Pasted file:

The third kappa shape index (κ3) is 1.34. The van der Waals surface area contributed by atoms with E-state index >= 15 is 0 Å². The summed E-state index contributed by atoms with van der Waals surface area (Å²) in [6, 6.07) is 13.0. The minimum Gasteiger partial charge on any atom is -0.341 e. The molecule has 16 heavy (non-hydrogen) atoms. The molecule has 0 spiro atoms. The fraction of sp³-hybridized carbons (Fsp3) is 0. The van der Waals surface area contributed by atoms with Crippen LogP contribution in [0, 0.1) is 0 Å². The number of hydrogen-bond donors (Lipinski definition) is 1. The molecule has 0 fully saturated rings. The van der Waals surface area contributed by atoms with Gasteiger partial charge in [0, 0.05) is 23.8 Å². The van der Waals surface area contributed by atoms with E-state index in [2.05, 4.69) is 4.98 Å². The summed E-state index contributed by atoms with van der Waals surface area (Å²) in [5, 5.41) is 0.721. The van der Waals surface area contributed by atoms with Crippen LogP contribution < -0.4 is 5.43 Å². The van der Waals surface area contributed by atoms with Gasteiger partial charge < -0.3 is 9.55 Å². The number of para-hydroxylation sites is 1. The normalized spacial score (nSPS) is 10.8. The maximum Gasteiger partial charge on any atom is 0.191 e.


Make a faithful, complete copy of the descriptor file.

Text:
The third kappa shape index (κ3) is 1.34. The van der Waals surface area contributed by atoms with E-state index >= 15 is 0 Å². The summed E-state index contributed by atoms with van der Waals surface area (Å²) in [6, 6.07) is 13.0. The minimum Gasteiger partial charge on any atom is -0.341 e. The molecule has 16 heavy (non-hydrogen) atoms. The molecule has 0 spiro atoms. The fraction of sp³-hybridized carbons (Fsp3) is 0. The van der Waals surface area contributed by atoms with Crippen LogP contribution in [0, 0.1) is 0 Å². The number of hydrogen-bond donors (Lipinski definition) is 1. The molecule has 0 fully saturated rings. The van der Waals surface area contributed by atoms with Gasteiger partial charge in [0, 0.05) is 23.8 Å². The van der Waals surface area contributed by atoms with E-state index in [2.05, 4.69) is 4.98 Å². The summed E-state index contributed by atoms with van der Waals surface area (Å²) in [5, 5.41) is 0.721. The van der Waals surface area contributed by atoms with Crippen LogP contribution < -0.4 is 5.43 Å². The van der Waals surface area contributed by atoms with Gasteiger partial charge < -0.3 is 9.55 Å². The number of para-hydroxylation sites is 1. The normalized spacial score (nSPS) is 10.8. The maximum Gasteiger partial charge on any atom is 0.191 e.